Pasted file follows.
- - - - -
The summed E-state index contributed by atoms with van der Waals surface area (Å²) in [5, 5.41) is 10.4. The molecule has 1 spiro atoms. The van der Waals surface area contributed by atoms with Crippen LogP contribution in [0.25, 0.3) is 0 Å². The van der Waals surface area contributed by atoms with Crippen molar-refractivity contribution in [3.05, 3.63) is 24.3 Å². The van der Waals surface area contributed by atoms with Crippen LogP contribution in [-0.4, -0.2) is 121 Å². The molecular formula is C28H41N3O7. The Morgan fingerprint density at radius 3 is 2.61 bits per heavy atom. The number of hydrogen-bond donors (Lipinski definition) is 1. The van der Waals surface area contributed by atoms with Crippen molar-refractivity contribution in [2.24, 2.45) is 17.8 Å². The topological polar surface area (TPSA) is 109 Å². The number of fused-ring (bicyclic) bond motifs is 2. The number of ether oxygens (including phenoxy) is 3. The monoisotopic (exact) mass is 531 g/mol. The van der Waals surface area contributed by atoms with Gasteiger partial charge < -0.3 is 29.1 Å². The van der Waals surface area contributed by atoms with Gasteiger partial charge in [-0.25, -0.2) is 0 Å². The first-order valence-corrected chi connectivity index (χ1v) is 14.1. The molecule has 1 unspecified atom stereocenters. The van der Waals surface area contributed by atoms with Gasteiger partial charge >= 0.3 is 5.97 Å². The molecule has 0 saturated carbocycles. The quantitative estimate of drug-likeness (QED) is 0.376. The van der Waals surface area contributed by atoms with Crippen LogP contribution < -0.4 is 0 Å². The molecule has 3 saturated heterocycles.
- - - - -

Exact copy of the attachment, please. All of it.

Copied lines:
The summed E-state index contributed by atoms with van der Waals surface area (Å²) in [5, 5.41) is 10.4. The molecule has 1 spiro atoms. The van der Waals surface area contributed by atoms with Crippen LogP contribution in [0.25, 0.3) is 0 Å². The van der Waals surface area contributed by atoms with Crippen molar-refractivity contribution in [3.05, 3.63) is 24.3 Å². The van der Waals surface area contributed by atoms with Crippen LogP contribution in [-0.4, -0.2) is 121 Å². The molecular formula is C28H41N3O7. The Morgan fingerprint density at radius 3 is 2.61 bits per heavy atom. The number of hydrogen-bond donors (Lipinski definition) is 1. The van der Waals surface area contributed by atoms with Crippen molar-refractivity contribution in [2.24, 2.45) is 17.8 Å². The topological polar surface area (TPSA) is 109 Å². The number of fused-ring (bicyclic) bond motifs is 2. The number of ether oxygens (including phenoxy) is 3. The monoisotopic (exact) mass is 531 g/mol. The van der Waals surface area contributed by atoms with Gasteiger partial charge < -0.3 is 29.1 Å². The van der Waals surface area contributed by atoms with Gasteiger partial charge in [-0.25, -0.2) is 0 Å². The first-order valence-corrected chi connectivity index (χ1v) is 14.1. The molecule has 1 unspecified atom stereocenters. The van der Waals surface area contributed by atoms with Gasteiger partial charge >= 0.3 is 5.97 Å². The molecule has 0 saturated carbocycles. The quantitative estimate of drug-likeness (QED) is 0.376. The van der Waals surface area contributed by atoms with Crippen LogP contribution < -0.4 is 0 Å². The molecule has 3 saturated heterocycles.